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Modifier Coding Alert

You Be the Expert:

Coding E/M-Nosebleed Repair Combos

Question: A 19-year-old established patient reported to our family physician (FP) with a nosebleed that she could not control. The physician examined the patient and found that the bleeding was exclusive to the left nare. He used ice and packing to try and stem the bleeding, but it didn’t work. Then, the physician put a compressed nasal sponge in the left nare, which stopped the bleeding after a few minutes. Is this encounter an E/M service or a procedure?

South Carolina Subscriber

 Answer: The encounter is both E/M service and procedure, actually. The visit you describe will allow you to report an E/M and a nosebleed repair code — provided you remember your modifiers.

On the claim, report 30901 (Control nasal hemorrhage, anterior, simple [limited cautery and/or packing] any method) for the repair. Then report the appropriate-level E/M code (99211-99215, Office or other outpatient visit for the evaluation and management of an established patient …), based on encounter notes. Attach modifier 25 (Significant, separately identifiable evaluation and management service by the same physician or other qualified health care professional on the same day of the procedure or other service) to the E/M code to show that the E/M and repair were separate services. You might also need to append site modifier LT (Left side) to 30901 if your payer requires it.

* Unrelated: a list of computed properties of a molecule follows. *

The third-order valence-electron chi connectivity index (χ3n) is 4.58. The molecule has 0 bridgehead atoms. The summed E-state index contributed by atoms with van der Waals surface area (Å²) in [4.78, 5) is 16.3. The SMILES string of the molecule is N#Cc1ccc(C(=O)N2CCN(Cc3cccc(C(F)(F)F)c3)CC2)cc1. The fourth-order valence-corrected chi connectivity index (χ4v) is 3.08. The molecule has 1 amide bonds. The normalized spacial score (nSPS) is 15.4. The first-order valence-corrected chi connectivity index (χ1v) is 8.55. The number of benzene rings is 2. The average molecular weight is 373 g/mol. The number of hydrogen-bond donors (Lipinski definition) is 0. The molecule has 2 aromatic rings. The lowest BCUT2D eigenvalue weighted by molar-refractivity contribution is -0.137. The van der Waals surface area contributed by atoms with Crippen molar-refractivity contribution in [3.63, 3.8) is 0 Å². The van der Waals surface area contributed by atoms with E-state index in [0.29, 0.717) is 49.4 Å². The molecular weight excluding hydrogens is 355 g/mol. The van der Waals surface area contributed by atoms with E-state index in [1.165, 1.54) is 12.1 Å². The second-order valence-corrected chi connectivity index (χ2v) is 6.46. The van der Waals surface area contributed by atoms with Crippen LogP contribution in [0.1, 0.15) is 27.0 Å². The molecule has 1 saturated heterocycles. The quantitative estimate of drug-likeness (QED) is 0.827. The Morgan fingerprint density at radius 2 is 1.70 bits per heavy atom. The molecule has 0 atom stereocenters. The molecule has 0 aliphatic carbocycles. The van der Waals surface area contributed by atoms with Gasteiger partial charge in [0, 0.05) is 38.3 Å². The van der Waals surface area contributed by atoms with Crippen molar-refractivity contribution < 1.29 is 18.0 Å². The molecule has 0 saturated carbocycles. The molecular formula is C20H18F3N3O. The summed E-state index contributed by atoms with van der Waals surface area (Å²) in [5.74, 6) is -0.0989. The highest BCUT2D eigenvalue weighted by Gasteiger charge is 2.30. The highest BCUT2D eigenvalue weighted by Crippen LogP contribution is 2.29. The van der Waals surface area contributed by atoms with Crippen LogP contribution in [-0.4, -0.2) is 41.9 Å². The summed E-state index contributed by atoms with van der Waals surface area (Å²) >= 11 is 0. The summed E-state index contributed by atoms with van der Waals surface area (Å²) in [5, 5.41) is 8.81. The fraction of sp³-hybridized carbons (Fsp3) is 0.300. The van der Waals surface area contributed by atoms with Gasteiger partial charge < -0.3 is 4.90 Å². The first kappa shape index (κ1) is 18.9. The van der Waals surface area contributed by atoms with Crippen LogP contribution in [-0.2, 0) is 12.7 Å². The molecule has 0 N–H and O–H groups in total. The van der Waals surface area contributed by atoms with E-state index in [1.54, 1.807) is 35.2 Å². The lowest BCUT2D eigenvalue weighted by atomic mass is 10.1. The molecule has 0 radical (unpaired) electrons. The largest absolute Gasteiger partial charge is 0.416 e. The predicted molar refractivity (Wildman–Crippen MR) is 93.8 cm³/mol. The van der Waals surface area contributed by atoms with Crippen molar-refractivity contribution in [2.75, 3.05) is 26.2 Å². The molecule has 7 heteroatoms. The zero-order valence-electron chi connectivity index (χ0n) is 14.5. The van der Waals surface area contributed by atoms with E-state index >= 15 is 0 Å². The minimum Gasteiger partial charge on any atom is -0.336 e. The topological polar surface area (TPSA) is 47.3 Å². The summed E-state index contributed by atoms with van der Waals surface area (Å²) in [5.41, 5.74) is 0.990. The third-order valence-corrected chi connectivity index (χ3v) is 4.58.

E/M exception: That is not to say that all nosebleed treatments result in a codeable procedure, however. If the physician stops the bleeding with standard methods — such as ice or pressure — then it is an E/M-only service (99201-99215, Office or other outpatient visit …). If your physician stops the bleeding with standard methods, you’ll just roll the work units for the nosebleed fix into the other work the physician performed during the encounter, and then choose the appropriate E/M code and skip the modifier.

When standard methods can’t stop the bleeding, though, you get into the territory of separately codeable procedure. If the notes indicate that the physician had to use more involved methods to stop the bleeding — cautery or packing, for instance — then you should code the E/M and the repair separately using modifier 25.

Why not 30903? Most FP offices are not set up to handle complex nosebleed repairs, so you probably won’t use 30903 (Control nasal hemorrhage, anterior, complex [extensive cautery and/or packing] any method). Complex repairs often involve several attempts to stop the bleeding, and are always marked by very aggressive stoppage tactics, such as a rhinorocket or an epistaxis balloon.

If you think you have a 30903 claim on your hands, be sure to vet it with your physicians and payers before reporting the code.